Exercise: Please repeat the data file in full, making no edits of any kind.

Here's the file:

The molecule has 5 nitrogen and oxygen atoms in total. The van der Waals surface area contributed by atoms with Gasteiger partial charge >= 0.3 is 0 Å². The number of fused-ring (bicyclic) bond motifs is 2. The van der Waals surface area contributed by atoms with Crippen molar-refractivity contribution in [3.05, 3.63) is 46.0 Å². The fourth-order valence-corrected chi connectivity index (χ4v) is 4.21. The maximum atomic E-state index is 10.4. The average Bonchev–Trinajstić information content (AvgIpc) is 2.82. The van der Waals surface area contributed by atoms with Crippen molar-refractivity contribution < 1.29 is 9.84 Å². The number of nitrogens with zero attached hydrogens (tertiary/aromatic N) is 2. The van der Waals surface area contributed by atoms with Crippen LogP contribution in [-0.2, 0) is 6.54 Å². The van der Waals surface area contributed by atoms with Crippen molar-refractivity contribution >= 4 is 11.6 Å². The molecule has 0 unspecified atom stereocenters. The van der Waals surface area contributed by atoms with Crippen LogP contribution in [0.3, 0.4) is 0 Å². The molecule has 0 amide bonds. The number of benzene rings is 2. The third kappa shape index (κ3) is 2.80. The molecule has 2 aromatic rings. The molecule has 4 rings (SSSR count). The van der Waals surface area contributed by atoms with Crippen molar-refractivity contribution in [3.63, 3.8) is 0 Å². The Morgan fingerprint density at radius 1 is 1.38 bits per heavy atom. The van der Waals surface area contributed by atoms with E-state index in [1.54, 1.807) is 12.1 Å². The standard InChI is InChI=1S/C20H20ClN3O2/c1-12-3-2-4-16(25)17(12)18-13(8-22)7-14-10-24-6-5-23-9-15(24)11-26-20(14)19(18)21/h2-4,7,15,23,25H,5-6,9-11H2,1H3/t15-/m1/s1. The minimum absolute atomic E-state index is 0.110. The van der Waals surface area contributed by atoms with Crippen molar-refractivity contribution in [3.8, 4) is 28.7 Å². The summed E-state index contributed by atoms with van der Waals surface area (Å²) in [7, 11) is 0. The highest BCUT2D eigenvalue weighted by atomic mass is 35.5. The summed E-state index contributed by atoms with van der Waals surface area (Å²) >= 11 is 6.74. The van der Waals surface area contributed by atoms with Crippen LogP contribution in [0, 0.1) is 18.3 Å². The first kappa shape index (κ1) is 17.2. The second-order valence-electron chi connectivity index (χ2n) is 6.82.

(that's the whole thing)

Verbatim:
The molecule has 5 nitrogen and oxygen atoms in total. The van der Waals surface area contributed by atoms with Gasteiger partial charge >= 0.3 is 0 Å². The number of fused-ring (bicyclic) bond motifs is 2. The van der Waals surface area contributed by atoms with Crippen molar-refractivity contribution in [3.05, 3.63) is 46.0 Å². The fourth-order valence-corrected chi connectivity index (χ4v) is 4.21. The maximum atomic E-state index is 10.4. The average Bonchev–Trinajstić information content (AvgIpc) is 2.82. The van der Waals surface area contributed by atoms with Crippen molar-refractivity contribution < 1.29 is 9.84 Å². The number of nitrogens with zero attached hydrogens (tertiary/aromatic N) is 2. The van der Waals surface area contributed by atoms with Crippen LogP contribution in [-0.2, 0) is 6.54 Å². The van der Waals surface area contributed by atoms with Crippen molar-refractivity contribution >= 4 is 11.6 Å². The molecule has 0 unspecified atom stereocenters. The van der Waals surface area contributed by atoms with Crippen LogP contribution in [0.3, 0.4) is 0 Å². The molecule has 0 amide bonds. The number of benzene rings is 2. The third kappa shape index (κ3) is 2.80. The molecule has 2 aromatic rings. The molecule has 4 rings (SSSR count). The van der Waals surface area contributed by atoms with Crippen molar-refractivity contribution in [3.63, 3.8) is 0 Å². The Morgan fingerprint density at radius 1 is 1.38 bits per heavy atom. The van der Waals surface area contributed by atoms with E-state index in [1.54, 1.807) is 12.1 Å². The standard InChI is InChI=1S/C20H20ClN3O2/c1-12-3-2-4-16(25)17(12)18-13(8-22)7-14-10-24-6-5-23-9-15(24)11-26-20(14)19(18)21/h2-4,7,15,23,25H,5-6,9-11H2,1H3/t15-/m1/s1. The minimum absolute atomic E-state index is 0.110. The van der Waals surface area contributed by atoms with Crippen molar-refractivity contribution in [3.8, 4) is 28.7 Å². The summed E-state index contributed by atoms with van der Waals surface area (Å²) in [7, 11) is 0. The highest BCUT2D eigenvalue weighted by atomic mass is 35.5. The summed E-state index contributed by atoms with van der Waals surface area (Å²) >= 11 is 6.74. The van der Waals surface area contributed by atoms with Crippen LogP contribution in [0, 0.1) is 18.3 Å². The first kappa shape index (κ1) is 17.2. The second-order valence-electron chi connectivity index (χ2n) is 6.82.